In the article, Novus Ordo Seclorum, a reference to our nation’s motto that appears on the Great Seal of the United States, I described the “new order” of society with its recognition of individual human rights as being rooted in the nature of human beings as individual thinking entities.
But it’s important to point out that the “old order,” which denies our individual rights, or at least puts them subject and subservient to the power of a hierarchical command structure, is also rooted in our human nature. Just look at our history. Much of it is barbaric, with aggressive tribal or imperial leaders riding at the head of vast armies, conquering neighboring territories and even nearly entire continents and then ruling them with an iron fist.
This is natural. We can see that it is perfectly consistent with the activities of our closest cousins in the animal kingdom, the chimpanzees. We even use the military term “troop” to describe them as they act in their groups.
Humans are social animals. And humans are (relatively) intelligent. And these two things together require that humans naturally organize themselves into collective societies. We do our best and most impressive work when we organize ourselves into cooperative groups. In the wild, the relatively physically weak human species becomes the most dominant apex predator that the world has ever seen when we work together, share our ideas and plans, and coordinate our attacks on our prey. Or upon other groups of humans. We grew up over the past tens of thousands of years with organization, dominance, and aggression being a primary requirement for our survival.
The most primitive form of organization flows from the principle of “might makes right.” This is because it is the easiest form to create and maintain. So it is very natural to us.
And so, because of all of the above, some people claim that humanity is inherently, fundamentally barbaric. Some religious teachers, using certain plain text extracted from their scriptures, even claim that mankind is fundamentally “evil” and that we have no good in us at all. (See the article on The Root of All Evil for a commentary on this idea.) And, looking at selections from our history, we see that this can be an easy conclusion to come to.
But it is wrong.
Or, rather, it is incomplete.
And others who claim that humanity is “inherently good” are also wrong if that is their sole conclusion about our nature.
Humanity is multifaceted. We have what we might call higher and lower aspects. We have a savage, brutal, animal nature. And we also have a nature that has the potential for greater love, compassion, wisdom, understanding, and courage than any of our animal cousins. And many of us have the capacity to tap into and exercise a great range of potentials between these two extremes.
We are able to learn. But social evolution takes time.
And just because we can look objectively at ourselves, our past actions and our nature, and derive an increasingly better idea of what we should recognize as being correct in terms of our morality and our recognition of rights of human beings in our society does not mean that such recognition is completely obvious to us at first glance.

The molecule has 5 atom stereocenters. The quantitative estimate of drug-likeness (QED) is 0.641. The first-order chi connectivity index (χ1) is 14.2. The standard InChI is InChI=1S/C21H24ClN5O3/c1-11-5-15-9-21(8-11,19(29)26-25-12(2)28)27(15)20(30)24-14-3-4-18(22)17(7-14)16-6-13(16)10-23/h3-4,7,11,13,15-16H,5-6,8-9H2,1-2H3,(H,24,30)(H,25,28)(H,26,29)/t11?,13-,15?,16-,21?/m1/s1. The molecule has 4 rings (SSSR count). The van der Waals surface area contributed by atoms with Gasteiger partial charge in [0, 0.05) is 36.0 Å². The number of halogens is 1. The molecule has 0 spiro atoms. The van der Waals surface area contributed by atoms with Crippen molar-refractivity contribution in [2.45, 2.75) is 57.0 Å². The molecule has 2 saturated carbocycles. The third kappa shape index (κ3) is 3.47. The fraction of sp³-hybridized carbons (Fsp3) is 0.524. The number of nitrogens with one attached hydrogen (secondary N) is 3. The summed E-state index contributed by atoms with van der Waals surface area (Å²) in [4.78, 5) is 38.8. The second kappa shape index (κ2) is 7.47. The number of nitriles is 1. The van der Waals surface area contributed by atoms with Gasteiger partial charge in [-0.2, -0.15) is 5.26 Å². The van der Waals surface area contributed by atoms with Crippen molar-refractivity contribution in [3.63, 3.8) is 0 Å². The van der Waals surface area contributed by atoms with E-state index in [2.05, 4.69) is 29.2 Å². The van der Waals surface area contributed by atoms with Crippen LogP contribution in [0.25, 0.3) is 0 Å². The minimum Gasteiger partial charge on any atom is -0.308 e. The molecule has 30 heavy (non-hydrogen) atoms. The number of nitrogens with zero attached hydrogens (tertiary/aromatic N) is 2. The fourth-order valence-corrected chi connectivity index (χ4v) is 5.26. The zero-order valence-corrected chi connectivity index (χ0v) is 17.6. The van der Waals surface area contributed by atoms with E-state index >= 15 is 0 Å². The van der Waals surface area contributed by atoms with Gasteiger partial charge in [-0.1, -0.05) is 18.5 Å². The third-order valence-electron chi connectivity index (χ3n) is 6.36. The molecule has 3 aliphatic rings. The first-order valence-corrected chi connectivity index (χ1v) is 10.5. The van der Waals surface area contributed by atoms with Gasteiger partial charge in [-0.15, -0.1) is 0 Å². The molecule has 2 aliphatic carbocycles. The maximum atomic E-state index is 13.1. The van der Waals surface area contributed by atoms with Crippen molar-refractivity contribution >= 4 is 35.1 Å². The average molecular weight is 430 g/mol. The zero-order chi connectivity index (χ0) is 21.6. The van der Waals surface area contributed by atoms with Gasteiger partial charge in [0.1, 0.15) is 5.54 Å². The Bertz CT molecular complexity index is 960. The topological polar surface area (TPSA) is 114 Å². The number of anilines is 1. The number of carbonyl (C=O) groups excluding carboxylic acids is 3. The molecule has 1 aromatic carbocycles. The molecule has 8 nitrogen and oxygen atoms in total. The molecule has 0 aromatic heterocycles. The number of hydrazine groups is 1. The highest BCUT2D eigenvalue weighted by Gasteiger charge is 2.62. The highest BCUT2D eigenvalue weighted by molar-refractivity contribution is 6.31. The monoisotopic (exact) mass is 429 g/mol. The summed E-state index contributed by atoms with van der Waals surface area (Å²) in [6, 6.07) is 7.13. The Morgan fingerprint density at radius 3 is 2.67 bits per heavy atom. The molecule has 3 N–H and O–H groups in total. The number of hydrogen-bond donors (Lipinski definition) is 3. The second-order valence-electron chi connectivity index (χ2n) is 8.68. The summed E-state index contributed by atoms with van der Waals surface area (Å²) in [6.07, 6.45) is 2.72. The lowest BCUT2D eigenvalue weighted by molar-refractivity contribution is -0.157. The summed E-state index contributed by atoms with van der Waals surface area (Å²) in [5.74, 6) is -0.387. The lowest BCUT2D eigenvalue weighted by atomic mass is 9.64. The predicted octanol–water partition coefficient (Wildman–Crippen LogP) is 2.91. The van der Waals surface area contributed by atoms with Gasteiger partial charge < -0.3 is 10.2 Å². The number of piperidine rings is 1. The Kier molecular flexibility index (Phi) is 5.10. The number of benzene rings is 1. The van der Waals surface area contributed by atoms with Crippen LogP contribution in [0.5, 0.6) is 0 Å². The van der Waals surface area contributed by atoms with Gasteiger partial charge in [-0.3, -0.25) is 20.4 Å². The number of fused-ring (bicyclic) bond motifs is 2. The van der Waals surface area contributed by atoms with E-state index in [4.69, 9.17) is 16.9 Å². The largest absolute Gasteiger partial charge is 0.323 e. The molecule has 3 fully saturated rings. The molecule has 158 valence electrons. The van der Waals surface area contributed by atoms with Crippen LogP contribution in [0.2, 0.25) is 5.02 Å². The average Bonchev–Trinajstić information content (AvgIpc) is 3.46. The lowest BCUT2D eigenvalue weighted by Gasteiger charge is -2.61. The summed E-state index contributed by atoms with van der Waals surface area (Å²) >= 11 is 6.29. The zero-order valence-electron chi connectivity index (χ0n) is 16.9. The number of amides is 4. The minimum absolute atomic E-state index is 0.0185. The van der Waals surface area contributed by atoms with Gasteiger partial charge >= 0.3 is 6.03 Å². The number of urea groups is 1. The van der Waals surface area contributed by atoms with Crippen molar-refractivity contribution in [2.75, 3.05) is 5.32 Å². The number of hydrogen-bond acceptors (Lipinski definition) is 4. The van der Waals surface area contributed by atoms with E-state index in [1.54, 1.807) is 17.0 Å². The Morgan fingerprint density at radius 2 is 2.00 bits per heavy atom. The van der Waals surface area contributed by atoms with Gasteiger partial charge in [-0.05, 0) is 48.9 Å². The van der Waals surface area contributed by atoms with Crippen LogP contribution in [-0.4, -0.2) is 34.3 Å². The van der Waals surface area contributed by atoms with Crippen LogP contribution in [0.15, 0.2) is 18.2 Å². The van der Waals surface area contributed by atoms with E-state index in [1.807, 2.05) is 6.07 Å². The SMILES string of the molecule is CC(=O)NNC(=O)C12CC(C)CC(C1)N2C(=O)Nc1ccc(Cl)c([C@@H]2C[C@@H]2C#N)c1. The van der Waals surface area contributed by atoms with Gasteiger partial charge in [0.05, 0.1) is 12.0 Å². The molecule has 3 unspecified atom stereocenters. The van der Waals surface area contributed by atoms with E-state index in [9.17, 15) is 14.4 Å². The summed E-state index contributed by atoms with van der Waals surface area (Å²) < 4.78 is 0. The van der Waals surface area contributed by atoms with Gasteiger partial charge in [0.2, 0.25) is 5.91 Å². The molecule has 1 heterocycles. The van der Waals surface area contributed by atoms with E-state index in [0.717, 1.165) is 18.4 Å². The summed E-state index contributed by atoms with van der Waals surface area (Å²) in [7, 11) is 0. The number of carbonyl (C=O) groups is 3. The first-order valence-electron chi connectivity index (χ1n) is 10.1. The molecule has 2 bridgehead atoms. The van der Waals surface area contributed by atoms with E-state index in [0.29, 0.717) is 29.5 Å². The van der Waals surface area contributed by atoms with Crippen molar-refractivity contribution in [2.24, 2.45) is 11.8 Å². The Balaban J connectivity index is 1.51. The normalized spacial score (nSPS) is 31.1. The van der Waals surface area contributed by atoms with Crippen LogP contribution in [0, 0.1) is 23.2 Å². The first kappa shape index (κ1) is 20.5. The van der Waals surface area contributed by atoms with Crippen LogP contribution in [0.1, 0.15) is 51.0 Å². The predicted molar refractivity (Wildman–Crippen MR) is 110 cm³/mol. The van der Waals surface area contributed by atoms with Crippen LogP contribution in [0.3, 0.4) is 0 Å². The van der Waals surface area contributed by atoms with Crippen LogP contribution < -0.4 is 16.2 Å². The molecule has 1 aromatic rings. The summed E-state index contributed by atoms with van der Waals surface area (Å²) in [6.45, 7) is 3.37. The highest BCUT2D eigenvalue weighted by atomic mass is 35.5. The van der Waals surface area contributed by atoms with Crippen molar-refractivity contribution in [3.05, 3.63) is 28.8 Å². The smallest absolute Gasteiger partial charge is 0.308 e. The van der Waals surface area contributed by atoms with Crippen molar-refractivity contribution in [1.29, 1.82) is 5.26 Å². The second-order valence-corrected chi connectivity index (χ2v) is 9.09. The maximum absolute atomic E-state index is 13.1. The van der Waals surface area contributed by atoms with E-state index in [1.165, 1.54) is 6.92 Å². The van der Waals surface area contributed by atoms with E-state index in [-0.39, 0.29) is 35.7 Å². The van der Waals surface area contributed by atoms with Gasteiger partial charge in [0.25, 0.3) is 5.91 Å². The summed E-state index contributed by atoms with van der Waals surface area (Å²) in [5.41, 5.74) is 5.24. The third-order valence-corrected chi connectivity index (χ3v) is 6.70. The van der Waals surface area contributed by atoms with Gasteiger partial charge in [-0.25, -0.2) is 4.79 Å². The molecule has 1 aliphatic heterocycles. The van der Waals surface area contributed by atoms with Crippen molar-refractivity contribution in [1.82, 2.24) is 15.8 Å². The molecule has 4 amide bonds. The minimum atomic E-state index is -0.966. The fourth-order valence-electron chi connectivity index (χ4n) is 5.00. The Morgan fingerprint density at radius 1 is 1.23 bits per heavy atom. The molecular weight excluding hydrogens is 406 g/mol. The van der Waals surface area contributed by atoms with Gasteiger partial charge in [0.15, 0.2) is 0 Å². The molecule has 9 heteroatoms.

We have undoubtedly made progress over the millennia. Most of us no longer consider going to the Coliseum to watch Christians get eaten by lions to be an appropriate form of entertainment. And the nations of Japan and Germany seem to have learned more quickly to build a more peaceful, compassionate, and constructive society after their attempted wars of conquest than the ancient Romans, Huns, and Mongols did in their time. But the fact that the World Wars and other struggles of the past century happened at all, combined with the methods of conquest and expansion by the countries of Europe and the United States in the previous century, clearly indicates that we are still slow learners in our lessons of the centuries.
And, I think, even aside from the subject of violent conflict, too many of us continue to look to a powerful hierarchical command structure to be a central authority in our society and to be the maker of the solutions to our problems.
The old order of hierarchical command in our social structures and the violence that has often gone along with it is obviously still in our natures.
It’s easy for society to lapse back into the old order of our old ways.
But we claim in the founding documents of our nation that the rights of individual freedoms is the precious goal for which we are striving.
The formal structures in our society should work to facilitate each individual among us in expressing his or her own creative potential. It is not the job of an authoritarian government to be the architect and director of the resolution of all of our difficulties in life.
And so, we should be careful in giving our government too much authority over our lives at home in our own nation, just as we should limit its propensity to intervene violently in the affairs of other nations.